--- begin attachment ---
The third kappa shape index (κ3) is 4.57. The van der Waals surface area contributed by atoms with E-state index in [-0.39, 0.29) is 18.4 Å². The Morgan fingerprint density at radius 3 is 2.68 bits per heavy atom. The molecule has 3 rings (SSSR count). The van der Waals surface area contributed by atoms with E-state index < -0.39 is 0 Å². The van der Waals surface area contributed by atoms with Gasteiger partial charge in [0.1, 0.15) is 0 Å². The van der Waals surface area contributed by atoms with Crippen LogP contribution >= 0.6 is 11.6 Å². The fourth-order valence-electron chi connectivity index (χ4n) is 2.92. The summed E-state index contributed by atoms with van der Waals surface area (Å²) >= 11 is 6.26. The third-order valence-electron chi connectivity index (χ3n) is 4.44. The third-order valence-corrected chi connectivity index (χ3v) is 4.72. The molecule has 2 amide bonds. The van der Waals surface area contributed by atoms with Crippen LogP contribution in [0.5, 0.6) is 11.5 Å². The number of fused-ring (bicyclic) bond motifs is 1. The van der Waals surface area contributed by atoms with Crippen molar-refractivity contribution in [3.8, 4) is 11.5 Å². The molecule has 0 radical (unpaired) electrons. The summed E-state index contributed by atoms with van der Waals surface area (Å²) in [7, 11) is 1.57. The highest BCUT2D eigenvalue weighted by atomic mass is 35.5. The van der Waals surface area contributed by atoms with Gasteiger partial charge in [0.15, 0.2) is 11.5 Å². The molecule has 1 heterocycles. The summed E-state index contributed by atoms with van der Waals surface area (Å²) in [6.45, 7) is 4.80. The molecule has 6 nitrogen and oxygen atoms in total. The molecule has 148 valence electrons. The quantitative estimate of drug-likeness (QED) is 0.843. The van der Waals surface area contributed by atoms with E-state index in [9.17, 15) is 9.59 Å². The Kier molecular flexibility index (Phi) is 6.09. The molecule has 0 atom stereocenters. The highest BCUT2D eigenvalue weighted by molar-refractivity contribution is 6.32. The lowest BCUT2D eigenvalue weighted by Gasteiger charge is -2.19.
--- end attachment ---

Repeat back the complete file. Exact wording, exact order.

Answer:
The third kappa shape index (κ3) is 4.57. The van der Waals surface area contributed by atoms with E-state index in [-0.39, 0.29) is 18.4 Å². The Morgan fingerprint density at radius 3 is 2.68 bits per heavy atom. The molecule has 3 rings (SSSR count). The van der Waals surface area contributed by atoms with E-state index < -0.39 is 0 Å². The van der Waals surface area contributed by atoms with Gasteiger partial charge in [0.1, 0.15) is 0 Å². The van der Waals surface area contributed by atoms with Crippen LogP contribution >= 0.6 is 11.6 Å². The fourth-order valence-electron chi connectivity index (χ4n) is 2.92. The summed E-state index contributed by atoms with van der Waals surface area (Å²) >= 11 is 6.26. The third-order valence-electron chi connectivity index (χ3n) is 4.44. The third-order valence-corrected chi connectivity index (χ3v) is 4.72. The molecule has 2 amide bonds. The van der Waals surface area contributed by atoms with Crippen LogP contribution in [0.5, 0.6) is 11.5 Å². The number of fused-ring (bicyclic) bond motifs is 1. The van der Waals surface area contributed by atoms with Crippen molar-refractivity contribution in [3.8, 4) is 11.5 Å². The molecule has 0 radical (unpaired) electrons. The summed E-state index contributed by atoms with van der Waals surface area (Å²) in [7, 11) is 1.57. The highest BCUT2D eigenvalue weighted by atomic mass is 35.5. The van der Waals surface area contributed by atoms with Gasteiger partial charge in [0.15, 0.2) is 11.5 Å². The molecule has 1 heterocycles. The summed E-state index contributed by atoms with van der Waals surface area (Å²) in [6.45, 7) is 4.80. The molecule has 6 nitrogen and oxygen atoms in total. The molecule has 148 valence electrons. The quantitative estimate of drug-likeness (QED) is 0.843. The van der Waals surface area contributed by atoms with E-state index in [9.17, 15) is 9.59 Å². The Kier molecular flexibility index (Phi) is 6.09. The molecule has 0 atom stereocenters. The highest BCUT2D eigenvalue weighted by molar-refractivity contribution is 6.32. The lowest BCUT2D eigenvalue weighted by Gasteiger charge is -2.19.